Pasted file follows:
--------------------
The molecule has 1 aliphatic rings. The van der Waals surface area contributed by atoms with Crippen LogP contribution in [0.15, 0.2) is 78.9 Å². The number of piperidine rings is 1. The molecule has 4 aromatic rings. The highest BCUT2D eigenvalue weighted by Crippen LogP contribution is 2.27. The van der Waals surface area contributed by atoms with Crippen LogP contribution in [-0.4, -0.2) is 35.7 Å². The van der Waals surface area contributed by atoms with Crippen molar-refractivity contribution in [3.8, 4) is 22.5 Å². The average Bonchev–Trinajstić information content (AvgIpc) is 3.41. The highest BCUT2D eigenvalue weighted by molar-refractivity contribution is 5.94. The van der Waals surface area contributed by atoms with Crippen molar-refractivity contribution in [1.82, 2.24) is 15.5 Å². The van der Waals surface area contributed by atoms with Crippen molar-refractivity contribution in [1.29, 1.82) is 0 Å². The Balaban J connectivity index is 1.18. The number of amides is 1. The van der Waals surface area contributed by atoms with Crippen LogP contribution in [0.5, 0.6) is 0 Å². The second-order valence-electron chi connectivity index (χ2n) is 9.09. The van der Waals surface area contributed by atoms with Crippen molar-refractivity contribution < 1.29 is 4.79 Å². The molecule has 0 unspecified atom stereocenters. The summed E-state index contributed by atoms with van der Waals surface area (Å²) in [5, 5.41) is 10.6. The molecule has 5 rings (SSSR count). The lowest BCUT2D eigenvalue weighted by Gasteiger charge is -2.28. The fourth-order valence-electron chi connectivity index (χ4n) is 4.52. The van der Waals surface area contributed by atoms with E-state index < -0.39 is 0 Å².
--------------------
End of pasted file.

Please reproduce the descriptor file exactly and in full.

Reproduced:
The molecule has 1 aliphatic rings. The van der Waals surface area contributed by atoms with Crippen LogP contribution in [0.15, 0.2) is 78.9 Å². The number of piperidine rings is 1. The molecule has 4 aromatic rings. The highest BCUT2D eigenvalue weighted by Crippen LogP contribution is 2.27. The van der Waals surface area contributed by atoms with Crippen LogP contribution in [-0.4, -0.2) is 35.7 Å². The van der Waals surface area contributed by atoms with Crippen molar-refractivity contribution in [3.8, 4) is 22.5 Å². The average Bonchev–Trinajstić information content (AvgIpc) is 3.41. The highest BCUT2D eigenvalue weighted by molar-refractivity contribution is 5.94. The van der Waals surface area contributed by atoms with Crippen molar-refractivity contribution in [1.82, 2.24) is 15.5 Å². The van der Waals surface area contributed by atoms with Crippen molar-refractivity contribution in [1.29, 1.82) is 0 Å². The Balaban J connectivity index is 1.18. The number of amides is 1. The van der Waals surface area contributed by atoms with Crippen LogP contribution in [0.5, 0.6) is 0 Å². The second-order valence-electron chi connectivity index (χ2n) is 9.09. The van der Waals surface area contributed by atoms with Crippen molar-refractivity contribution < 1.29 is 4.79 Å². The molecule has 0 unspecified atom stereocenters. The summed E-state index contributed by atoms with van der Waals surface area (Å²) in [5, 5.41) is 10.6. The molecule has 5 rings (SSSR count). The lowest BCUT2D eigenvalue weighted by Gasteiger charge is -2.28. The fourth-order valence-electron chi connectivity index (χ4n) is 4.52. The van der Waals surface area contributed by atoms with E-state index < -0.39 is 0 Å².